YMCA encourages retailers to extend food poverty scheme

By Laurence Gibbons

- Last updated on GMT

Drozdziak hoped more retailers would follow the lead of Asda's Burton store and form partnerships with the YMCA
Drozdziak hoped more retailers would follow the lead of Asda's Burton store and form partnerships with the YMCA

Related tags Tesco

The YMCA has called on more retailers to join forces with it to help beat food poverty, following a successful partnership between an Asda store and its local YMCA in Staffordshire.

David Drozdziak, corporate partnerships executive for YMCA England, hoped that other retailers would now replicate the scheme to provide food to food banks on a national scale.

“At a time when the numbers of people experiencing food poverty is continuing to rise, there is an increasing need for communities to come together and find new ways to ensure that supplies of food reach those who need it most,”​ he told FoodManufacture.co.uk.

18% have suffered from food poverty

18% of people in the UK have suffered from some form of food poverty, from individuals skipping meals to parents going without food to feed their children or relying on family or friends to provide food, according to research by Tesco, Trussell Trust and FareShare.

This figure rises amongst 18–24 year olds, with 44% of this age group saying they had experienced some form of food poverty in the last six months.

In June, FoodManufacture.co.uk reported that the number of people using food banks had soared​. The Trussell Trust figures showed it had helped 350,000 people so far this year, compared to 60,000 people in the whole of 2011.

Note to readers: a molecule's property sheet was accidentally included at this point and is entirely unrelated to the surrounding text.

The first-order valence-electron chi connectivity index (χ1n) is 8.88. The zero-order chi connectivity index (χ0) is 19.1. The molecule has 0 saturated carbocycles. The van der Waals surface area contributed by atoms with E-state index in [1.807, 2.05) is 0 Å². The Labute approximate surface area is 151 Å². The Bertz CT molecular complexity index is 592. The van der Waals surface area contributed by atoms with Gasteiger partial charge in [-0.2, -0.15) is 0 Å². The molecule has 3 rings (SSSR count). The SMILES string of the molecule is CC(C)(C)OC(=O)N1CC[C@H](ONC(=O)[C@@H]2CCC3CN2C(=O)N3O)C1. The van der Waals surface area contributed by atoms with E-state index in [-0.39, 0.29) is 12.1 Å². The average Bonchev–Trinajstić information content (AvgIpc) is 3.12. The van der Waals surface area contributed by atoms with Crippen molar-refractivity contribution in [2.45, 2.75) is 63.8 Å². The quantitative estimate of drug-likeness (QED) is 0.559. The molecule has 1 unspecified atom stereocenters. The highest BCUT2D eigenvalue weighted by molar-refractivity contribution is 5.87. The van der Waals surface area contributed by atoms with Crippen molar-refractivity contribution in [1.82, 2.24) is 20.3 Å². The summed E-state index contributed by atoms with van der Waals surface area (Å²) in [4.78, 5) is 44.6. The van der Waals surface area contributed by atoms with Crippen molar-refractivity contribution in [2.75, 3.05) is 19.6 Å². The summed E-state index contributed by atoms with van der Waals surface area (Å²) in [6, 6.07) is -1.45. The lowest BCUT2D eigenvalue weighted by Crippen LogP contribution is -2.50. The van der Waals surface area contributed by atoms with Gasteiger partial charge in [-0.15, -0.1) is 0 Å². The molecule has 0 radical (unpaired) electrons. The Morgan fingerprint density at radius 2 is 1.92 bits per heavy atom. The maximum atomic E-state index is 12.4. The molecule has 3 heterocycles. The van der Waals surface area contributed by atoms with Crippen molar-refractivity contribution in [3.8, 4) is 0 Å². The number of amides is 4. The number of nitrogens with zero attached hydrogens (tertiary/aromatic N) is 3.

But enough food was collected at Asda’s Orchard Street store at Burton, Staffordshire last week to fill 30 food bags which will now be handed out from the YMCA’s banks at its homeless shelter, Reconnect, in James Street, Burton and in Grove Street, Swadlincote.

Each food bag contains enough items to feed a person for three days, with each person entitled to four bags.

They are made up of everyday items which could provide enough food for breakfast, lunch and dinner.

‘Effective and sustainable solution’

“With shoppers able to purchase donations alongside their weekly shop, together Burton YMCA and the Asda team were able to come up with a simple, yet effective and sustainable, solution​ [to food poverty],”​ said Drozdziak.

In recent months, more local YMCAs have been setting up or joining forces with other organisations to provide a community food bank and these services are proving to be much in demand, he added.

Gillian Cox, appeals co-ordinator for the YMCA in Burton, told local press that the response from shoppers had been overwhelming.

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